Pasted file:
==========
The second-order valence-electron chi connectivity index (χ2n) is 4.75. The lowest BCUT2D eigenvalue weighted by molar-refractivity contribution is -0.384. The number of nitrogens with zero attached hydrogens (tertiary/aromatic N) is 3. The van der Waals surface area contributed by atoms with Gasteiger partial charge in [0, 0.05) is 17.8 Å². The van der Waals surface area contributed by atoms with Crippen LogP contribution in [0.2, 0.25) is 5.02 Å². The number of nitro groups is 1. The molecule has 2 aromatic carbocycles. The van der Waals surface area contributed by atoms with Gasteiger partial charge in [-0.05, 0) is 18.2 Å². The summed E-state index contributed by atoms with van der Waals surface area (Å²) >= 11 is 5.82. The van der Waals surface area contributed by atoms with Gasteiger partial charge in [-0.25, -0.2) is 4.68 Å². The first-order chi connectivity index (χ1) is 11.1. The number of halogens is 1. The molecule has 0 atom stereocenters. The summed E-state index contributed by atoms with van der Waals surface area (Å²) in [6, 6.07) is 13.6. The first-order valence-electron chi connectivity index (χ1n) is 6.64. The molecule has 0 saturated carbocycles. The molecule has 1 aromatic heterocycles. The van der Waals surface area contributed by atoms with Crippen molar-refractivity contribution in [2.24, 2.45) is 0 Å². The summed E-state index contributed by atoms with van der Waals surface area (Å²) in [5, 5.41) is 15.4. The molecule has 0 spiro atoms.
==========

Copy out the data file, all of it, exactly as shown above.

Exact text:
The second-order valence-electron chi connectivity index (χ2n) is 4.75. The lowest BCUT2D eigenvalue weighted by molar-refractivity contribution is -0.384. The number of nitrogens with zero attached hydrogens (tertiary/aromatic N) is 3. The van der Waals surface area contributed by atoms with Gasteiger partial charge in [0, 0.05) is 17.8 Å². The van der Waals surface area contributed by atoms with Crippen LogP contribution in [0.2, 0.25) is 5.02 Å². The number of nitro groups is 1. The molecule has 2 aromatic carbocycles. The van der Waals surface area contributed by atoms with Gasteiger partial charge in [-0.05, 0) is 18.2 Å². The summed E-state index contributed by atoms with van der Waals surface area (Å²) >= 11 is 5.82. The van der Waals surface area contributed by atoms with Gasteiger partial charge in [-0.25, -0.2) is 4.68 Å². The first-order chi connectivity index (χ1) is 11.1. The number of halogens is 1. The molecule has 0 atom stereocenters. The summed E-state index contributed by atoms with van der Waals surface area (Å²) in [6, 6.07) is 13.6. The first-order valence-electron chi connectivity index (χ1n) is 6.64. The molecule has 0 saturated carbocycles. The molecule has 1 aromatic heterocycles. The van der Waals surface area contributed by atoms with Crippen molar-refractivity contribution in [2.24, 2.45) is 0 Å². The summed E-state index contributed by atoms with van der Waals surface area (Å²) in [5, 5.41) is 15.4. The molecule has 0 spiro atoms.